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Distance Learning: Difficult for children with Disabilities

Emily Ness
Updated: May 03, 2020 10:40 PM

Schools are places in which children learn to read, write, count and grow. But now, homes have become schools and parents have had to take on extra responsibilities as a result of distance learning. And, while distance learning has been an adjustment for all, some argue—it has been even more of an adjustment for students with disabilities.

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Jason Crane, Director of the Special Services Department at Duluth Public Schools said special education teachers have, at times, 17 or 18 students on their case load.

"We have an obligation to provide service, but at no time could a case manager provide the same services that they would if we were in school face to face with kids, so it is a challenge,” Crane said.

To meet this challenge, Crane said schools have amended students’ Individualized Education Plans, or IEP’s, to continue providing specialized instruction from a distance.

“We frame up our responsibilities around meaningful contacts with families so that’s what our goal is and we negotiate those plans with families and it is a due process responsibility to get a parent’s signature as well with the distance learning plan,” Crane said.

Through distance learning plans, Crane says students who utilize assistive technology at school have been provided that technology at home. Additionally, interpreters, mental health practitioners and check-and-connect mentors who normally work with students are available virtually. These services span from Pre K to twelfth grade.

Heather and Jake Lossing of Duluth have been distance learning with their son Evan, who attends Merritt Creek Academy, since the start of the Stay at Home order.

“It’s interesting the way that you appreciate people once you walk just a little bit in their shoes and I appreciate teachers for sure,” Heather Lossing, mom said.

The Lossings say their son Evan has ADHD, ODD and anxiety.

“One of the things that is really helpful at home is that he doesn’t have the other students around to distract him so that allows him to spend more time focused,” Lossing said.

Additionally, the Lossings say they have developed a reward system for Evan that entails taking breaks and playing games like Minecraft that keep his brain active.

“I think it’s important that parents don’t beat themselves up, you know. If he doesn’t get all of his math homework done today, that’s okay. Let him do a little more tomorrow maybe. If he needs a break from reading, it’s okay—it really is. They’ll get back on track—they will, eventually. If not at home, they’ll get back on track when they go back to school,” Lossing said.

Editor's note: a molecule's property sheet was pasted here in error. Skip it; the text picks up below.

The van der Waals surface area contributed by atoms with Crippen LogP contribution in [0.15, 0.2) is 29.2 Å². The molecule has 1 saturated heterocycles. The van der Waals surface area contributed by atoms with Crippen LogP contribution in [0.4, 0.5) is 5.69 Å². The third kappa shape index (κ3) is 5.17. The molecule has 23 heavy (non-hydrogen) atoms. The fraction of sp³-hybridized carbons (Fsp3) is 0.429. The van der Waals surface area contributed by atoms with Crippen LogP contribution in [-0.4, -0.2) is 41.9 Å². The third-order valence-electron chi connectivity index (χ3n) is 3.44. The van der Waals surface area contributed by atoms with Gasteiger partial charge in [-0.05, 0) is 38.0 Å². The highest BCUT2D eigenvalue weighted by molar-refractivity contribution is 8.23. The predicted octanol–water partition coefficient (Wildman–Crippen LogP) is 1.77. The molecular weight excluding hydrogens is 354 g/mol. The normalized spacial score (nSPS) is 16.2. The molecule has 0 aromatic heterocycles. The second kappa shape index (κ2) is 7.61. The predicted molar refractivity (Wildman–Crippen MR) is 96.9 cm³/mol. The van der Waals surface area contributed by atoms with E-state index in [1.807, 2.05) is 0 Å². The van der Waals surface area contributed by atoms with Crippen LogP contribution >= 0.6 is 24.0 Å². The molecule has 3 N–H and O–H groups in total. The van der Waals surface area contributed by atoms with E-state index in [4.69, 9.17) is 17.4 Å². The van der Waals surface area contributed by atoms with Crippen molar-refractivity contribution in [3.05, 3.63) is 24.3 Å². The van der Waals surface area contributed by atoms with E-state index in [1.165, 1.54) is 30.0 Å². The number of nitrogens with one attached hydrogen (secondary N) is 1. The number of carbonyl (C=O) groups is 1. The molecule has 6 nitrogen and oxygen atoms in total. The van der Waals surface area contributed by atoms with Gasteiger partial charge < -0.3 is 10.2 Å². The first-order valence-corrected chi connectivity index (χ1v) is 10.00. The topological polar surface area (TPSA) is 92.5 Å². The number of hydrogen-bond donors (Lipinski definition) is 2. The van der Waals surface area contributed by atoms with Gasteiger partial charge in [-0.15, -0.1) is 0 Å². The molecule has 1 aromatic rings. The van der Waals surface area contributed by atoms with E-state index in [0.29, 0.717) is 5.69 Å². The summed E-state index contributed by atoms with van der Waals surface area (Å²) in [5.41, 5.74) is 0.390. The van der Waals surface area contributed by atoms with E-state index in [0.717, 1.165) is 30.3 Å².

The Lossing’s say that another positive factor in distance learning is Evan’s teacher, who has been there for him through it all.

“Evan gets so excited when she calls. As soon as he sees that she’s on the phone, he’ll light up and he’ll say: ‘Yay, it’s the best teacher ever!,’” Lossing said.

Across the bridge in Superior, Jolynne Berndt has been distance learning with her daughters Maddy and Alexys, who attend Bryant Elementary School. She says — Alexys is hard of hearing.

“She does have a hearing aid set that she is required to wear in school so that teachers have their own personal microphone and when they speak, it goes into her hearing aid, so she can clearly hear them,” Lossing said. “Now that she’s at home, her school has given us the hearing aid set along with the microphone and the hearing aids do connect to the laptop that we use through the school district.”

Despite this assistive technology, Berndt says her daughter is struggling, but understands it is not an easy problem to fix given the circumstances.

“I’m so far not seeing a whole lot that we really can do versus what the school district could be doing if they were in school,” Berndt said. “My other daughter that is in sixth grade that is doing online schooling does assist her a lot. So, she breaks down the math with her, we’ll break down the reading, writing, all the curriculum needed.”

During this time, Berndt said Alexys’ teacher has also worked to provide extra support.

“Her teacher does check in very routinely with us. About every couple days, she’ll email me wanting to see how things are going and how my daughter is doing,” Berndt said.

As distance learning continues, the parents say that other parents should be patient with themselves and their children, and should voice any concerns they have to teachers and administrators to insure their children have what they need.

“It’s so important that parents give themselves grace because this wasn’t expected so none of us had the ability to plan for it and teachers are prepared for students to come back and maybe not have as much knowledge as they would have had if they were in school because they’re with teachers every day and that’s okay,” Lossing said.

“I honestly believe that deep down, there could be a lot more help if we have to recommend it through the school district or recommend it through the school board and honestly as parents, I think we just need to keep plugging along,” Berndt said.

Crane echoed these statements by saying that he too is a parent learning more and more as distance learning continues, but advises that communication is key.

“I think it’s about engagement,” Crane said. “Ask questions, identify what your concerns and needs are as a family and don’t be afraid to vocalize that with your educational contacts. It might be a general education teacher, a special education teacher or at times, you might need to network with your school administrator to work out some of those concerns.”

Credits

Emily Ness

Copyright 2020 WDIO-TV LLC, a Hubbard Broadcasting Company. All rights reserved

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